I had some very strange, unsupportive reactions from people…that could have added to my emotional turmoil…but I had to make the decision to shut down that valve. Also, as many people will note here…some people just disappear…which is super hurtful but we understand that this is their shortcoming, not ours. You find out about people you thought were there and hopefully, you will be amazed by people who you never expected to stand with you. I was lucky to have such an amazing friend.
I found, though, by wanting to be super positive for my own mind-body connection - I probably turned away some support. My first family (Dad, and adult siblings) still do not know that I had Stage 3. I relished in the fact that I remained strong and felt fairly well, throughout the surgery recovery plus chemo. So, I may have got more support if I had, in fact, asked for it.
Best wishes to you.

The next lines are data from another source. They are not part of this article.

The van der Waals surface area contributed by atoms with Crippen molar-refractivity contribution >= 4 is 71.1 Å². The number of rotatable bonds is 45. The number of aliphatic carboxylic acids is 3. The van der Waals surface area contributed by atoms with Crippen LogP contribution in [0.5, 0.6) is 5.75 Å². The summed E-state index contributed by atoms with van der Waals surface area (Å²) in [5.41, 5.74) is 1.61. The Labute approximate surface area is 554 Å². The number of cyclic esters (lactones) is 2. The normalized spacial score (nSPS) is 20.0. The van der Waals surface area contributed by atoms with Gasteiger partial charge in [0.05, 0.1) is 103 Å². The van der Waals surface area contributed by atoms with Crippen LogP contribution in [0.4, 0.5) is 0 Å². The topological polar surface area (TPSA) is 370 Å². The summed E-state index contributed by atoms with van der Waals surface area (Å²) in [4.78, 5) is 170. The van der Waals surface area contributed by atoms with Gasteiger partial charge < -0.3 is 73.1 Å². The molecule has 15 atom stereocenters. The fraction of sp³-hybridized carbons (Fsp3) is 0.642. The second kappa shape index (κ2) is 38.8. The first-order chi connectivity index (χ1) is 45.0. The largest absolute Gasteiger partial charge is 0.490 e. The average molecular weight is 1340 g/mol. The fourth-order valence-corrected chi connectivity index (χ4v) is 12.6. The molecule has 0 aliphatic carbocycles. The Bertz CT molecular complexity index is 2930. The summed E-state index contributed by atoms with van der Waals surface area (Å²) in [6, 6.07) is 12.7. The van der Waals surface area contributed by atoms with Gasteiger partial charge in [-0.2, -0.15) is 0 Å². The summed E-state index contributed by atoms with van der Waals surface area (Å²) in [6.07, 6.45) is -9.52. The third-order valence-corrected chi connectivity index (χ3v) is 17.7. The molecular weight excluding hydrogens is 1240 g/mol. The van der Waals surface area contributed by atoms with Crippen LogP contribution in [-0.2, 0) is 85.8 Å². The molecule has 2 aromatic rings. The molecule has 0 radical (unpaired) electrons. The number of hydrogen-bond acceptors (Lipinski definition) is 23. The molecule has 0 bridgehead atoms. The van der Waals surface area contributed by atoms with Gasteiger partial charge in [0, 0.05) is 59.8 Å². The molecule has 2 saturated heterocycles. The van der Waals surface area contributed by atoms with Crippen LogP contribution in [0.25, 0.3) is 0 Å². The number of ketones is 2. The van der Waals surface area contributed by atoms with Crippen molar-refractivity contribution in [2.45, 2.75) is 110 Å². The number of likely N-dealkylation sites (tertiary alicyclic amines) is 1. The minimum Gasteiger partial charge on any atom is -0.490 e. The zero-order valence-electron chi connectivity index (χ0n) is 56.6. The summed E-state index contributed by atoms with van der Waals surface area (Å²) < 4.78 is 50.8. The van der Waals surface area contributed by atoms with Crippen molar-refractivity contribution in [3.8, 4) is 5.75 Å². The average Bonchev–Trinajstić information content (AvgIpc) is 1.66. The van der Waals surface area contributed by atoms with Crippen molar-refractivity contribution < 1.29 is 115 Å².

@YEG-Heather hi there! I have read most of the other replies and they seem to fit my experience as well. I had breast cancer 23 years ago and tonsil cancer 3 years ago. I hate having To update people with what is goingon with doctors, tests and treatments. It’s tiring and very upsetting to me. Didn’t do facebook when I had breast cancer but this last time I posted a gun pointing at a virus and spelled out cancer in caps. That’s how I got it out. i had people disappear from my friend list and I had people who I never would have expected concern from give it to me. Just like everyone else wrote. Now I have an issue from radiation damage and have to go to different doctors and more tests and I just don’t want to deal with the updates period.I guess we are all different. I hope you are ok. are You just starting your treatments? Take care.